I was surprised by the news that Hillside Village, the commodious retirement community in West Keene, was looking for a buyer and may even have to file for bankruptcy.
I’ve kept my eye on Hillside Village ever since the first time I heard about plans for it back in 2016, and it has an interesting history in its short life — not without issues that have raised eyebrows around town.
And, now this.
These facilities are known as CCRCs, for continuing care retirement communities, and they’re marketed to people of above-average means who want to be assured they’ll have a safe, comfortable, guaranteed place to live as they grow older and sicker. RiverMead in Peterborough, opened in 1995, is a CCRC. There are hundreds of CCRCs around the country.
Hillside was spawned by the combination of two local nonprofits that operated small residential facilities for old people — Prospect Place and the Woodward Home, both on Court Street.
I thought at the time, back in 2016, that the location being considered for construction of the place seemed a bit odd; a very hilly piece of wooded land abutting wetlands on Wyman Road in West Keene.
In November 2016, the Keene Planning Board unanimously backed the Hillside proposal by approving two conditional use permits and waivers developers needed to move the project forward.
Gary Spykman, planning board chairman at the time, was quoted in The Sentinel saying he had reservations about the location and size of the project and said that he wasn’t convinced by the arguments made in the application that the conditional use permits and waiver should be granted. Nevertheless, he voted for the project, saying he wasn’t going to go against his fellow board members.
In the same story, I learned who owned the land on which the development was planned: Kendall Lane, who was Keene’s mayor at the time.
I thought that curious. In all of Keene, could they not find a piece of property that fit their needs, yet wasn’t owned by the mayor?
Then, it also seemed to me that being way out on Wyman Road would require new and significant city infrastructure to accommodate the sizeable development.
But then I thought to myself: Who am I to question the sagacity of decisions made by those in charge in Keene?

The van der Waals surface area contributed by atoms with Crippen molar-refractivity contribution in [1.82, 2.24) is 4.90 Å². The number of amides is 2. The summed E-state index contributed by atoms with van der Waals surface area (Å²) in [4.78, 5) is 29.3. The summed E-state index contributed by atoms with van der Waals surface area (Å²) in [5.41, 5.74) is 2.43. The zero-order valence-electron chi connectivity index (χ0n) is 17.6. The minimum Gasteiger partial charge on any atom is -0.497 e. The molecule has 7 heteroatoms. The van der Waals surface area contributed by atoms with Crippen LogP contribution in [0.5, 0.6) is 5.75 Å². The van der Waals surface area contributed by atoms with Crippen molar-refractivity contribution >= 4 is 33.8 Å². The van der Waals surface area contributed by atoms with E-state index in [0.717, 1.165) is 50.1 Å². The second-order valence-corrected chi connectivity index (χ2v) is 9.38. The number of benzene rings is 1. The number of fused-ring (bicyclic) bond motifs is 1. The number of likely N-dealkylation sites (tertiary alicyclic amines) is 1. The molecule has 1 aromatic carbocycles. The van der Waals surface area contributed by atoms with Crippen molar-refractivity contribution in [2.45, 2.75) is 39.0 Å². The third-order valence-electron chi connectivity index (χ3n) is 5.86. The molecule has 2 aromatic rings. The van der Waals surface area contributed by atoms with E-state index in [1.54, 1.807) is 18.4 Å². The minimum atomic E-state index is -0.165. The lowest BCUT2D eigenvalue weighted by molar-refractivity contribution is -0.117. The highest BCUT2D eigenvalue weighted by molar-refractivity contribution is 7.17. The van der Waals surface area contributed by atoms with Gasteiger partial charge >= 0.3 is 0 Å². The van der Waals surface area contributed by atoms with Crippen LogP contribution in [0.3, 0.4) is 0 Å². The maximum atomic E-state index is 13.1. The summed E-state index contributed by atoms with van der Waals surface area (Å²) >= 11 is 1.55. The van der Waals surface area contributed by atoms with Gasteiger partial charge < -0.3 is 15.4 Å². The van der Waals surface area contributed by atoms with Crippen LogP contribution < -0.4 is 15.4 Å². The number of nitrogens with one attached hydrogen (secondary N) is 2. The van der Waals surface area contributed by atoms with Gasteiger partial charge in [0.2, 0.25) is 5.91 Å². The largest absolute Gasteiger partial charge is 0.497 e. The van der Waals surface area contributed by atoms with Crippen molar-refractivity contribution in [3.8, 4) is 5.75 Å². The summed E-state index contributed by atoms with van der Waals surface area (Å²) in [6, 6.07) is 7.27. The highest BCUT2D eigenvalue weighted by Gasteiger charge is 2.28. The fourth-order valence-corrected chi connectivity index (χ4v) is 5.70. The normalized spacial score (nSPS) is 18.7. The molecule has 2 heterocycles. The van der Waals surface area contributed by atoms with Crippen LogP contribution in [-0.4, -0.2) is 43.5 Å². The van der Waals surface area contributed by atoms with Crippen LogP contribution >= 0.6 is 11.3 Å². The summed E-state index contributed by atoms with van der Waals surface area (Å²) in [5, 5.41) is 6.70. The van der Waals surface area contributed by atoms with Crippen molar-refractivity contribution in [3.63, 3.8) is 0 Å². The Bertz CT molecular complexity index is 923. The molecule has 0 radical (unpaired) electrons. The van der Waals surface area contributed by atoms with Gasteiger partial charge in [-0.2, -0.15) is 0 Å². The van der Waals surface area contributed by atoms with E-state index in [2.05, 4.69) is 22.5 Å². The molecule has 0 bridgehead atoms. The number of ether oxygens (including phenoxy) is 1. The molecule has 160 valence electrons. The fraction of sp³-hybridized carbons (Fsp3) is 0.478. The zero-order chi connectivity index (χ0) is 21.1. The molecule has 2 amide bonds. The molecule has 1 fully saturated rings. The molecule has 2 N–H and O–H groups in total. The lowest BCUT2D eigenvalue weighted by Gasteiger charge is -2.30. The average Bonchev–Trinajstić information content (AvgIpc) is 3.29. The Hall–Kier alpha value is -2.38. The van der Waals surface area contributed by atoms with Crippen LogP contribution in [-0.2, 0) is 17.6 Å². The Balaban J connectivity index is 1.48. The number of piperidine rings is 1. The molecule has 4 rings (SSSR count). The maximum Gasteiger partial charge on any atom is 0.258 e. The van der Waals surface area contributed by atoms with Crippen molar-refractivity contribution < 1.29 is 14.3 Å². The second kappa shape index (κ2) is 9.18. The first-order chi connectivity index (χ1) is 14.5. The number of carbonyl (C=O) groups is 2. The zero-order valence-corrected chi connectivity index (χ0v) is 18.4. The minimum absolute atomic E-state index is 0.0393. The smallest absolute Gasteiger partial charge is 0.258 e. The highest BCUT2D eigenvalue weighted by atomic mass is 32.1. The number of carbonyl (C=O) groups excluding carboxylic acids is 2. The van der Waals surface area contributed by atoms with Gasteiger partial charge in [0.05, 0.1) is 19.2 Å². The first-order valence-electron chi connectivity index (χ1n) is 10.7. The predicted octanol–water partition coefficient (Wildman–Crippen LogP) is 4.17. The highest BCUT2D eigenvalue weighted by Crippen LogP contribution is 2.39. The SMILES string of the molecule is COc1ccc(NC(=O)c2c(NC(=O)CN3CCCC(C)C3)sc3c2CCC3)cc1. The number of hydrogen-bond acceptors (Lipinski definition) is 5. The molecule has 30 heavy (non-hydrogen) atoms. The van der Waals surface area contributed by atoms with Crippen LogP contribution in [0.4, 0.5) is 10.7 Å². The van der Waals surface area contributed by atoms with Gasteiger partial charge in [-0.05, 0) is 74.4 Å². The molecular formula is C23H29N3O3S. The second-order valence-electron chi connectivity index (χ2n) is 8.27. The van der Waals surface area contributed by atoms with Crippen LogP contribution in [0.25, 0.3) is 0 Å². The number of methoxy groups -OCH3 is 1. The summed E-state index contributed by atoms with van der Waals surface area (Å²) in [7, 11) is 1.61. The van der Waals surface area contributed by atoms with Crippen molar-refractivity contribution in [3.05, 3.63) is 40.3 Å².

All the regulatory and bureaucratic hurdles were cleared quickly for the project, and a groundbreaking ceremony was held at the site on May 10, 2017, attended by the Hillside Village Board of Directors, along with officials from Kelly Real Estate Investment LLC, Tsomides Associates and the MacMillin Co. Tsomides was the architect on the project, MacMillin the builder.
I thought at the time that this whole thing was proceeding at lightning speed, at least by city of Keene standards, which can spend years mulling over big developments. Case in point was the Monadnock Marketplace, which took 17 years before construction was allowed, hamstrung by endless bureaucratic hurdles and the city losing a huge lawsuit filed by the developers. Say “wetlands” when anyone wants to develop property in Keene, and the City Council usually reacts as Superman does to Kryptonite.
According to a July 20, 2017, article on the website REBusiness by Amy Works, a financial services firm by the name of HJ Sims closed on $93 million in tax-exempt bonds to be used toward the development of the Hillside project. The borrower was the Prospect-Woodward Home, the original entity that planned the project.
At that time, 80 percent of the independent living apartments were already reserved, according to the article. The N.H. Health and Education Facilities Authority issued the bonds and Sims sold 20 percent of the bonds — $18 million — to individual investors. Sims also created three series of Entrance Fee Principal Redemption Bonds to capture initial entrance fees from new residents and to reduce debt quickly. At the time, the lender expected the program to allow Prospect-Woodward to redeem 40 percent of the bonds within three years.
Be that as it may, I watched the place go up, and it was magnificent. It looked like something that the Marriott Corp. would build near the beach in Florida. I heard stories about people flocking to the place. The reviews were very good. The only fly in the ointment was that some taxpayers groused about the fact that Hillside, a nonprofit, paid no real estate tax.
In August 2019, a lawsuit was filed by MacMillin that claimed the construction company was due $5.7 million in payment. That suit went to mediation and has yet to be adjudicated.
Without a doubt, COVID is the culprit in Hillside’s current travails, for CCRCs rely on a steady crop of well-heeled incoming residents to provide a continuous cash flow, which in Hillside’s case are significant entrance fees ranging from about $217,000 to $665,000 — depending on the size of the apartment and eligibility for a refund if a resident opts to leave.
COVID choked that money off for a year.
Now, the problem faced by Hillside is the trick of finding a buyer who will make an offer on a distressed property, not an easy task. If they fail in finding one, then bankruptcy seems inevitable.
Either way, there’s probably one winner in all of this whichever way it goes — the boatload of lawyers this will necessitate to untie this huge knot of potential problems — attorneys for residents, bondholders, creditors, the management company that operates Hillside, and even maybe the city of Keene.
Look for the lawsuits soon.
As for Hillside itself? It’s not going anywhere. It’s still a very nice place with an uphill climb ahead.
Editor's note: Though as a nonprofit entity, Hillside Village does not pay city property tax, the facility pays the city of Keene $658,000 annually in lieu of taxes under a deal struck with city officials.